London Fire Brigade Set to Close 12 Stations

The biggest UK fire department also will cut 520 firefighter positions within three years.

The London Fire and Emergency Planning Authority launched a three-month public comment period March 4 on its Draft Fifth London Safety Plan, which outlines significant cuts during the next three years. The plan includes cutting 12 stations, 18 fire engines, and 520 firefighter positions during the period to save £28.8 million, yet the agency current response time targets will not change. "However, some boroughs will see reduced actual attendance times," according to its announcement.

Members of the public can comment by May 28 by visiting http://www.london-fire.gov.uk/lsp5.asp.

"“Compared to ten years ago, the Brigade attends half as many fires, a third fewer house fires, and almost a third fewer incidents overall. But there is always more to be done," said Ron Dobson, commissioner of the London Fire Brigade. "In the future, the resources available to the Brigade will reduce and the number of people who can work for the Brigade and provide our services will also reduce. We have passed the point where we can make the necessary level of savings without any impact on our fire stations. In this draft plan, I set out how I propose to make those savings, while continuing to provide an excellent emergency response service and also protecting the delivery of community safety and fire safety services. I remain committed to my long-term vision for London Fire Brigade to remain a world-class fire and rescue service for London, Londoners, and visitors. This draft plan sets out in more detail how I plan to continue to achieve that over the next three years."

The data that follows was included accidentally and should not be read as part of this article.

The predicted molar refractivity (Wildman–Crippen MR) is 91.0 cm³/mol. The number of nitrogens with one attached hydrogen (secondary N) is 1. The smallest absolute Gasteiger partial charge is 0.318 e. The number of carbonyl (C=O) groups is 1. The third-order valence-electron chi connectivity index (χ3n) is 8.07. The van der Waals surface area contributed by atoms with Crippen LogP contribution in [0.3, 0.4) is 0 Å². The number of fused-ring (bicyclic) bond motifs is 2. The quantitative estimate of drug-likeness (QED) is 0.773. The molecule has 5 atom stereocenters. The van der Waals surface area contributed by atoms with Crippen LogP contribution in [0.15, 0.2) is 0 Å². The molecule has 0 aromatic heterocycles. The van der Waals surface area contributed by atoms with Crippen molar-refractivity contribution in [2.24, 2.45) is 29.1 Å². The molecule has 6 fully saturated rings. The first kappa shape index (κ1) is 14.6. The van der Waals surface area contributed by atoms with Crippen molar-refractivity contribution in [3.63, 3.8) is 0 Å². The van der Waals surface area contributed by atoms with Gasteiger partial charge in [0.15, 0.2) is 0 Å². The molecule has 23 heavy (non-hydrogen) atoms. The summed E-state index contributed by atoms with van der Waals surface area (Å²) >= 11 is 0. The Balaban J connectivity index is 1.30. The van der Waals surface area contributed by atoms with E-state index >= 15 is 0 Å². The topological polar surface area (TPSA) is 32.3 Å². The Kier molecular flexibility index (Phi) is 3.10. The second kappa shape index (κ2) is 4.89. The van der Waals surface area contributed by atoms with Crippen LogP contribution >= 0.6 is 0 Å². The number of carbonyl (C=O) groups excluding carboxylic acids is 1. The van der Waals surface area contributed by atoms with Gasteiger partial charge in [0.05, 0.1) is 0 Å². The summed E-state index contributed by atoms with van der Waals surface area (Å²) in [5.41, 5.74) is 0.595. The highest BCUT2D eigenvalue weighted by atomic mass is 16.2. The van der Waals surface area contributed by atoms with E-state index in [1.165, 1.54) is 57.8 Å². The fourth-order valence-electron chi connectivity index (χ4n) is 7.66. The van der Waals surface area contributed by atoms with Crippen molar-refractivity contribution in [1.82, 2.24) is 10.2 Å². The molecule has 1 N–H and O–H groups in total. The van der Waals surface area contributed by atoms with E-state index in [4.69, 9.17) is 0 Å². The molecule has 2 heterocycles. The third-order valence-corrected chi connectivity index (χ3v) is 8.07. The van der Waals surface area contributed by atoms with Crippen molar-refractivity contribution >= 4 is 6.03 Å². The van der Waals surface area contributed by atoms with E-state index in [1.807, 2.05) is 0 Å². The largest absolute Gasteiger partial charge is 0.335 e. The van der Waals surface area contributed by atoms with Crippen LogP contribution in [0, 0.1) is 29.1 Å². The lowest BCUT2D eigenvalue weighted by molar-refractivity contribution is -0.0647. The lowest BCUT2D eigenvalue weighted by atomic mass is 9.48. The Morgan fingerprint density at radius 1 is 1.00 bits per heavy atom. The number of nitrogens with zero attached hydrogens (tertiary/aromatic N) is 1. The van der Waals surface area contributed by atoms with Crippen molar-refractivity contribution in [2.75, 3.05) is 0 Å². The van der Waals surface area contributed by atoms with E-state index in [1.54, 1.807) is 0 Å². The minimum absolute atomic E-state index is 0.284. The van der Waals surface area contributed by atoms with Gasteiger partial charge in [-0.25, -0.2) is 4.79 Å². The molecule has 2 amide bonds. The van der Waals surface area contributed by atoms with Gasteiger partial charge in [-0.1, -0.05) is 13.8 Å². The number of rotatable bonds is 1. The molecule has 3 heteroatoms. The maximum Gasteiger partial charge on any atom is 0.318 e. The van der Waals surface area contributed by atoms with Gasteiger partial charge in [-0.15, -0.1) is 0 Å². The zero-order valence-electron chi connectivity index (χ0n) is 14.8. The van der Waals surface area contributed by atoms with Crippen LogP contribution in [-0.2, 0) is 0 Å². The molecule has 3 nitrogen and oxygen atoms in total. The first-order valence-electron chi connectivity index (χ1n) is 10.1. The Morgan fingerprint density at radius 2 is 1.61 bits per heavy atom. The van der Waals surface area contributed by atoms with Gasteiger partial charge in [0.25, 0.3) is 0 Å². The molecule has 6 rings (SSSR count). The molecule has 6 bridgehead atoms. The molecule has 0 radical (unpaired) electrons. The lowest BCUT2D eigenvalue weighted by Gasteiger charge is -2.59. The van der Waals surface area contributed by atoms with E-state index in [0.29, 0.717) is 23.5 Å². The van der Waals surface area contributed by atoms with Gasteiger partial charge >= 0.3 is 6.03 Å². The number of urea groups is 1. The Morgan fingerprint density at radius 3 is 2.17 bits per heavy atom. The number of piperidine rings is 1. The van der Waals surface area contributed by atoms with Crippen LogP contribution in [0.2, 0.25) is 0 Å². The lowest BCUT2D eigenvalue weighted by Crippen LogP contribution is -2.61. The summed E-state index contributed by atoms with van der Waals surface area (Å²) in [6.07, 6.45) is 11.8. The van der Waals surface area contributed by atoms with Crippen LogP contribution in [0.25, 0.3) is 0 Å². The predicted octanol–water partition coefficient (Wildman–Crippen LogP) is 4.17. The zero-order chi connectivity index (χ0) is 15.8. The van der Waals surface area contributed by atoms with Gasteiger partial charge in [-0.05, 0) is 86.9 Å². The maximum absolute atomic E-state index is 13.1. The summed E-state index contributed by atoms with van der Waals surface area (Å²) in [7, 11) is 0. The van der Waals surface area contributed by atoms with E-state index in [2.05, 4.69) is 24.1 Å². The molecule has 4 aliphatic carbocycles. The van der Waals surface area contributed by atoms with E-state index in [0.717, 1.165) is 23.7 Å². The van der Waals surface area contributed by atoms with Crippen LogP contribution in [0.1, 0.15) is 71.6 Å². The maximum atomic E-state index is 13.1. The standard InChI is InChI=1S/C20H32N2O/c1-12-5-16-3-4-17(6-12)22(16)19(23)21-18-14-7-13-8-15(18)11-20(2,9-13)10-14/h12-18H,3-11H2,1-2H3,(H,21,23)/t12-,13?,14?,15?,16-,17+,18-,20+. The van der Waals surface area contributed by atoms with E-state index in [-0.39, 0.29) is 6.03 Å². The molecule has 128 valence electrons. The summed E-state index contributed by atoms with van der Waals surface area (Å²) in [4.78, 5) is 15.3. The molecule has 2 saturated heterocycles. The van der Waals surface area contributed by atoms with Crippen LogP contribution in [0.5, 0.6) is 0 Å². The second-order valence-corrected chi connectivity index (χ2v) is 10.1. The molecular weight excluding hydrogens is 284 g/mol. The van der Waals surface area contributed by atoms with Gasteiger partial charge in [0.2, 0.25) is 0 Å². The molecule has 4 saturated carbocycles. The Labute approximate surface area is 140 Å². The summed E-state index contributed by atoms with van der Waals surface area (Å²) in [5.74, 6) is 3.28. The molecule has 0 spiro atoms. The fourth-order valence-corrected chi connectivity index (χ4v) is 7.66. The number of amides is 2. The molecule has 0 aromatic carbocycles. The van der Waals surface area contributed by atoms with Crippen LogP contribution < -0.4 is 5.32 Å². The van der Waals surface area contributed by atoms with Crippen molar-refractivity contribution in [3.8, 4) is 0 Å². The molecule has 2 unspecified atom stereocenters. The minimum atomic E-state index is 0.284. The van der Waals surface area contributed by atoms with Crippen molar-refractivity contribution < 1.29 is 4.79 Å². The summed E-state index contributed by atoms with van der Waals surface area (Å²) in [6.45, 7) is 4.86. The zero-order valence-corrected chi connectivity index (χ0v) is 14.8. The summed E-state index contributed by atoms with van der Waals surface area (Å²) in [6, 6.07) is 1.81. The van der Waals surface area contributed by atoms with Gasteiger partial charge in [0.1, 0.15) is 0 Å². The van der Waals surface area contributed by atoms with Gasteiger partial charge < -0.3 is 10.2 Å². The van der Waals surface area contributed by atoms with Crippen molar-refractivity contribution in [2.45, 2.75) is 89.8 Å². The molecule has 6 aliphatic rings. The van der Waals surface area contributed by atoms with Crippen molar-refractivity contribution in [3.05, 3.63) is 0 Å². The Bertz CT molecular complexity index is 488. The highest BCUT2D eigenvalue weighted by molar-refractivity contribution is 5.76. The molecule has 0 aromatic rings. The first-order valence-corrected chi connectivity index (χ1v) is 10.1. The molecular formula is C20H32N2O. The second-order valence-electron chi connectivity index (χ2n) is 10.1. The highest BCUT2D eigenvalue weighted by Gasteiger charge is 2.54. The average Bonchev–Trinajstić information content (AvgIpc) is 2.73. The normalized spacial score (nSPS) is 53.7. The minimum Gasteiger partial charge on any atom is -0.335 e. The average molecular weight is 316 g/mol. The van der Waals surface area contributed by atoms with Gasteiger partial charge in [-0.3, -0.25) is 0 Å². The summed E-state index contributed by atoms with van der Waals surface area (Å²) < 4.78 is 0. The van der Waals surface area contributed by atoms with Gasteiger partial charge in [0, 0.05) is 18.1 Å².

"The Draft Fifth London Safety Plan explains how, over the coming years, London Fire and Emergency Planning Authority will deliver the Mayor's objective of making the capital a safer city. The long-term trend in London is for an ever-decreasing number of fires, fire deaths, and injuries from fire. This must continue,” said James Cleverly, chairman of the London Fire and Emergency Planning Authority. "The plan outlines a range of proposals that together will ensure London Fire Brigade provides the public with the best fire and rescue service in the country, while also playing its part in helping balance the nation's finances. Under these proposals, more London boroughs will fall within the six-minute average attendance time target for the first fire engine to arrive at an emergency and the Brigade's ability to deal with major incidents will be maintained. The commissioner's plan is based on the best possible information and his decades of experience as a firefighter spent keeping Londoners safe. I am pleased to be able to give it my full support."

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